“Oh,” Roland murmurs. “What’s it made of?”

“Wood, usually. Sometimes metal.”

“These are from the other land, are they not?” Robin says.

“Yes, they are.” Regina glances over just in time to see him put a grape in his mouth. For a moment, she forgets everything about pretending to hate him and she smirks. “It seems Roland is not the only one who needs to learn how to ask permission.”

Roland looks over and giggles. “Papa!” He squeals. “You can’t steal majesty’s food!! You have to ask!”

“I am sorry, milady,” he says, bowing his head. “I am a thief at heart, and you know us thieves and our manners–”

“Or your lack of manners,” she quips.

“Yes, we are quite unruly.” He smiles, his dimples on full display and his eyes burning her. Those dimples. They’re infuriating. Suddenly he leans forward, not close enough that anyone would notice, but close enough that she’s breathing a little faster.

“I guess I’ll just have to make it up to you,” he says, his voice low.

She opens her mouth, and she sees his eyes flicker down to her lips before returning to her eyes. “I guess you will.”

He stands then, picking up his bow. “Come along, Roland, we have to get you to Little John.”

Roland shifts like he’s going to get up, but then his face becomes adorably pensive, and he turns back to her.

“We should built treehouses here,” he says. “They’d be fun, I think. And way better than sleeping on the ground.”

Regina smiles. “Maybe someday.”

“Did your son have one?”

The question surprises her and tears through her like a knife. She’s never spoken about Henry to Roland, but she knows that people talk. The Queen has lost her son, she isn’t a mother anymore. The Savior has the boy now. I hear she tried to crush her own heart, but it was too dark, too hard to break.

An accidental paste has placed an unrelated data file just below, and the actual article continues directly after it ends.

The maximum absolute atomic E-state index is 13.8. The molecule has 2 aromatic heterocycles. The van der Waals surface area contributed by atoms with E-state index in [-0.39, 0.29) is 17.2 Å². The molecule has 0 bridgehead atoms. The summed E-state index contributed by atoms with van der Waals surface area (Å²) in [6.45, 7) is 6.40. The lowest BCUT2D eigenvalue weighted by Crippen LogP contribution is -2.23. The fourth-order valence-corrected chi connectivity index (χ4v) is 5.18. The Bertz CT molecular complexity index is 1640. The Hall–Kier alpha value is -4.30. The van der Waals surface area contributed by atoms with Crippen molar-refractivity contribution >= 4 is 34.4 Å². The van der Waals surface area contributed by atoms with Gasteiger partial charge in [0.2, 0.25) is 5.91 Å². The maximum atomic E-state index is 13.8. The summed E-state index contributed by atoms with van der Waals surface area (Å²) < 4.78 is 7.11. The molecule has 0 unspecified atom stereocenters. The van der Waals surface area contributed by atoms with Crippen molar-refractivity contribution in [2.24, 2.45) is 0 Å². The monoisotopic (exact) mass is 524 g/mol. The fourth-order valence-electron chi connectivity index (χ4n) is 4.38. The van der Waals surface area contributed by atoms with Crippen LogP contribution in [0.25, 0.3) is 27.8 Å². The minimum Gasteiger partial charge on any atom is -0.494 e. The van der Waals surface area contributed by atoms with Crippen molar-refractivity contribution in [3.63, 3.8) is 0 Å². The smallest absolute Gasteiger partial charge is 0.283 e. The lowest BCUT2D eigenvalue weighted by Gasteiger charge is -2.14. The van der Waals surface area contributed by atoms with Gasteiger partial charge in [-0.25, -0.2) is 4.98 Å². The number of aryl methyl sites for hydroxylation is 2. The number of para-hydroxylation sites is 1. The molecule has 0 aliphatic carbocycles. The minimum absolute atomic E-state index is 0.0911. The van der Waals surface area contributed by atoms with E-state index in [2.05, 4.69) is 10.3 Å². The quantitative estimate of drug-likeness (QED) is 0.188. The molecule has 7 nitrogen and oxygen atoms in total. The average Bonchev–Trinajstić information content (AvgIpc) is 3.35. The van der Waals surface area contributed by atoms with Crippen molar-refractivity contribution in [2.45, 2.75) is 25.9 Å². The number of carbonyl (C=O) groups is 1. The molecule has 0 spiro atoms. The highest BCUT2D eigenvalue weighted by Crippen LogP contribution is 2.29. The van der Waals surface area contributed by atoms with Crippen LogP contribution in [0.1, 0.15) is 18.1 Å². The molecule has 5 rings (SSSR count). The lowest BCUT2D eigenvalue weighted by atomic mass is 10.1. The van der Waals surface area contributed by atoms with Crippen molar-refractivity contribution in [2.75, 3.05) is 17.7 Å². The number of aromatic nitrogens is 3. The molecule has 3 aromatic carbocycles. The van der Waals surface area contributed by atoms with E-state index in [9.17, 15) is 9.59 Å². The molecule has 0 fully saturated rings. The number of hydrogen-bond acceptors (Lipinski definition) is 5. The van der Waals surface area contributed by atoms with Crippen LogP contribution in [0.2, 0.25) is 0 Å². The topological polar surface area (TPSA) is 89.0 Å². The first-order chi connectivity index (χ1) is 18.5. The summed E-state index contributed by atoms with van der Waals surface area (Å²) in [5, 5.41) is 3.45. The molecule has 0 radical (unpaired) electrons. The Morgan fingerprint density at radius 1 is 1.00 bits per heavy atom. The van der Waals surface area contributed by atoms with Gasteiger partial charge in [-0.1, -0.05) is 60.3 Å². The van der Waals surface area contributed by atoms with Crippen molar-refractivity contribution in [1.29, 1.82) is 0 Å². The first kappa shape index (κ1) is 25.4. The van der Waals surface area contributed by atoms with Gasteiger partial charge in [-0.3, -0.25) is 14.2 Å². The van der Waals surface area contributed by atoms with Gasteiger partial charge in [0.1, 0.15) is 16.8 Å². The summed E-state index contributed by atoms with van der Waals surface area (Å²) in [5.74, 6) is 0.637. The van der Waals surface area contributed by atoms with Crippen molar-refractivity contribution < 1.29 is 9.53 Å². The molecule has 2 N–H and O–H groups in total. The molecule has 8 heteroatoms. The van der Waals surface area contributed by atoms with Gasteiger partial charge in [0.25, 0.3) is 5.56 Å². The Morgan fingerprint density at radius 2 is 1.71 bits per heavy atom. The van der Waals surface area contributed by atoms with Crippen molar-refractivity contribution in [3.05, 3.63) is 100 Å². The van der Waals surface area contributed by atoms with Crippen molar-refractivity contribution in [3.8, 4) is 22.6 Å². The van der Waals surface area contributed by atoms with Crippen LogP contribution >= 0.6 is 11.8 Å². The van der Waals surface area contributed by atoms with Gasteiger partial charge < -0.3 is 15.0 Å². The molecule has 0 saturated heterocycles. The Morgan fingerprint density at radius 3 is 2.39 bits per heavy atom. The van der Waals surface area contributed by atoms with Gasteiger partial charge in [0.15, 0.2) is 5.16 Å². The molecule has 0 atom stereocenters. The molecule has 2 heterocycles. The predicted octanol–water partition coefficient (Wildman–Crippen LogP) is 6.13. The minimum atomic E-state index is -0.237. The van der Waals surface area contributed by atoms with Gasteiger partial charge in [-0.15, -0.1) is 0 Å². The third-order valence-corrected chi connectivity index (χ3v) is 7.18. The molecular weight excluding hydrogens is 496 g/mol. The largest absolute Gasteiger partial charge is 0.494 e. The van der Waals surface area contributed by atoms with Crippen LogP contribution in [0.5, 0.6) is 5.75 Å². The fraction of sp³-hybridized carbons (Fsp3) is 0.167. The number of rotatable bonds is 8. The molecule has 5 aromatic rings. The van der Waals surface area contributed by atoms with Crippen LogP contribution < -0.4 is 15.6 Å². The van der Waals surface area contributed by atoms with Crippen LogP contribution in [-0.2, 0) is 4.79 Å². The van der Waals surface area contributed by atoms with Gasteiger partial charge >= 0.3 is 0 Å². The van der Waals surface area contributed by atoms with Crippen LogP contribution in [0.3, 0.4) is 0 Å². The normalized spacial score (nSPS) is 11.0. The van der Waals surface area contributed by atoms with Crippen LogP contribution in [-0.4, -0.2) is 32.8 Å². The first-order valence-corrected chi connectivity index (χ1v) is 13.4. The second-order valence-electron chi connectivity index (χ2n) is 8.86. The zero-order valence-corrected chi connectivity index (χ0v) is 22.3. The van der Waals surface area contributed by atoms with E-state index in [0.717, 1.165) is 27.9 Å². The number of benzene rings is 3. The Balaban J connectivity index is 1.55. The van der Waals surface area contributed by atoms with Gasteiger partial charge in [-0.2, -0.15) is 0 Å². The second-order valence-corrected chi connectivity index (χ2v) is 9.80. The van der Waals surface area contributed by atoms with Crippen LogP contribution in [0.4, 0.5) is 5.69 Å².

She knows what they say, but she doesn’t listen. It shouldn’t shock her this much to know that Roland knows about Henry, especially because Robin knows. She wonders if the thief takes part in the gossip.

No, her brain immediately supplies. He wouldn’t. She doesn’t know how she knows, but she does. He wouldn’t say a word.

“No. My son never had one. Maybe he does now, though.”

Roland smiles. “Yeah, maybe. Bye majesty,” he says, and then he’s running off after his father.

“I hope I’m not intruding.”

The council meeting ended hours ago, and she’s been in the library ever since. There’s a stack of books half her height piled on the table, and her eyes have started to hurt from translating spell after spell.

His voice, after so many hours of silence, makes her jump.

“You’re always intruding,” she says, sitting back in her chair. The room has gotten darker as the sun sets. With a wave of her hand, the candles scattered over the table are lit.

“I can come back later, milady.”  

Regina smirks. She can tease him all she wants about being undignified, but he’s always unfailingly polite, despite her frequent attempts to deter him.

“No, it’s alright. I could use a break anyway.”

For now, she decides, she will ignore that fact that he’s incorrectly addressed her. Again.